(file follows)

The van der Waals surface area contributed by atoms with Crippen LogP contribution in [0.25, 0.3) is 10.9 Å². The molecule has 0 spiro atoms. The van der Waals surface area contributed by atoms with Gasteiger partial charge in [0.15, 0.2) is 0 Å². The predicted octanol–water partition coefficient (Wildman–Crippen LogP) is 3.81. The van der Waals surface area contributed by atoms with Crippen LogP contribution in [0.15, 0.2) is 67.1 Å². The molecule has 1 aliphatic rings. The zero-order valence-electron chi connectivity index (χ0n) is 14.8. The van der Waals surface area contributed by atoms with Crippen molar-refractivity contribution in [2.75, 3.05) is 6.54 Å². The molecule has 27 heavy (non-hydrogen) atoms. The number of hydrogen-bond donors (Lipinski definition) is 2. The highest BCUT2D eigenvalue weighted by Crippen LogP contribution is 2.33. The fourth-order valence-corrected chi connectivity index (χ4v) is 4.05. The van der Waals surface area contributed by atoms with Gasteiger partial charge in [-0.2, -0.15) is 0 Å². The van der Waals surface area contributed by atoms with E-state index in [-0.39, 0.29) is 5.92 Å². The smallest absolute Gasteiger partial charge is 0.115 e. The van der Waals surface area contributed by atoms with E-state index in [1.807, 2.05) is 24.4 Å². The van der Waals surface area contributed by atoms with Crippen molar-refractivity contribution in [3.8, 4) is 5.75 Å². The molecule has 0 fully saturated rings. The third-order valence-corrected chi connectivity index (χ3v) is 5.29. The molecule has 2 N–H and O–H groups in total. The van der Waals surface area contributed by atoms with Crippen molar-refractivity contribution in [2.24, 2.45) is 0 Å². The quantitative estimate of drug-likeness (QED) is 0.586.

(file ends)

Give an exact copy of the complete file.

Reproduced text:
The van der Waals surface area contributed by atoms with Crippen LogP contribution in [0.25, 0.3) is 10.9 Å². The molecule has 0 spiro atoms. The van der Waals surface area contributed by atoms with Gasteiger partial charge in [0.15, 0.2) is 0 Å². The predicted octanol–water partition coefficient (Wildman–Crippen LogP) is 3.81. The van der Waals surface area contributed by atoms with Crippen LogP contribution in [0.15, 0.2) is 67.1 Å². The molecule has 1 aliphatic rings. The zero-order valence-electron chi connectivity index (χ0n) is 14.8. The van der Waals surface area contributed by atoms with Crippen molar-refractivity contribution in [2.75, 3.05) is 6.54 Å². The molecule has 27 heavy (non-hydrogen) atoms. The number of hydrogen-bond donors (Lipinski definition) is 2. The highest BCUT2D eigenvalue weighted by Crippen LogP contribution is 2.33. The fourth-order valence-corrected chi connectivity index (χ4v) is 4.05. The van der Waals surface area contributed by atoms with Gasteiger partial charge in [-0.2, -0.15) is 0 Å². The van der Waals surface area contributed by atoms with E-state index in [-0.39, 0.29) is 5.92 Å². The smallest absolute Gasteiger partial charge is 0.115 e. The van der Waals surface area contributed by atoms with E-state index in [1.807, 2.05) is 24.4 Å². The van der Waals surface area contributed by atoms with Crippen molar-refractivity contribution in [3.8, 4) is 5.75 Å². The molecule has 0 fully saturated rings. The third-order valence-corrected chi connectivity index (χ3v) is 5.29. The molecule has 2 N–H and O–H groups in total. The van der Waals surface area contributed by atoms with Crippen molar-refractivity contribution in [2.24, 2.45) is 0 Å². The quantitative estimate of drug-likeness (QED) is 0.586.